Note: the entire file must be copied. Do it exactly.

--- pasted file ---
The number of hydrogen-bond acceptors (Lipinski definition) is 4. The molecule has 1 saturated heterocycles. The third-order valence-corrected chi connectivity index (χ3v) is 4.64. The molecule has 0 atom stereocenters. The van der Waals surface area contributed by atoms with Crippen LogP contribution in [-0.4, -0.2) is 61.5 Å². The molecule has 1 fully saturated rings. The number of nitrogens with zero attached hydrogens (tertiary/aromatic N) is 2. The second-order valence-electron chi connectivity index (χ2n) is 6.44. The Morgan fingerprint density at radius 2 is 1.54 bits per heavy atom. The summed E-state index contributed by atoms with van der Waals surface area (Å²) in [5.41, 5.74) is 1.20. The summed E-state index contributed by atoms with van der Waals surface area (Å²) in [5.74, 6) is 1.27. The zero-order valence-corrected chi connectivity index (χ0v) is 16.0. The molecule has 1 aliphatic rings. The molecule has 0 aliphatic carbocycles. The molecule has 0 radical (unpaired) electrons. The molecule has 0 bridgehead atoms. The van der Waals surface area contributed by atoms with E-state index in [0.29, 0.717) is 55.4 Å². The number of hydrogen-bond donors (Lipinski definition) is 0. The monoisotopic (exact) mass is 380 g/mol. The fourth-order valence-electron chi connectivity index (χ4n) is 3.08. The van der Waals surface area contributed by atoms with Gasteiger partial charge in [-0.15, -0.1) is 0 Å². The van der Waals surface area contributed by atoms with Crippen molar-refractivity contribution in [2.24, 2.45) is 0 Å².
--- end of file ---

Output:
The number of hydrogen-bond acceptors (Lipinski definition) is 4. The molecule has 1 saturated heterocycles. The third-order valence-corrected chi connectivity index (χ3v) is 4.64. The molecule has 0 atom stereocenters. The van der Waals surface area contributed by atoms with Crippen LogP contribution in [-0.4, -0.2) is 61.5 Å². The molecule has 1 fully saturated rings. The number of nitrogens with zero attached hydrogens (tertiary/aromatic N) is 2. The second-order valence-electron chi connectivity index (χ2n) is 6.44. The Morgan fingerprint density at radius 2 is 1.54 bits per heavy atom. The summed E-state index contributed by atoms with van der Waals surface area (Å²) in [5.41, 5.74) is 1.20. The summed E-state index contributed by atoms with van der Waals surface area (Å²) in [5.74, 6) is 1.27. The zero-order valence-corrected chi connectivity index (χ0v) is 16.0. The molecule has 1 aliphatic rings. The molecule has 0 aliphatic carbocycles. The molecule has 0 radical (unpaired) electrons. The molecule has 0 bridgehead atoms. The van der Waals surface area contributed by atoms with E-state index in [0.29, 0.717) is 55.4 Å². The number of hydrogen-bond donors (Lipinski definition) is 0. The monoisotopic (exact) mass is 380 g/mol. The fourth-order valence-electron chi connectivity index (χ4n) is 3.08. The van der Waals surface area contributed by atoms with Gasteiger partial charge in [-0.15, -0.1) is 0 Å². The van der Waals surface area contributed by atoms with Crippen molar-refractivity contribution in [2.24, 2.45) is 0 Å².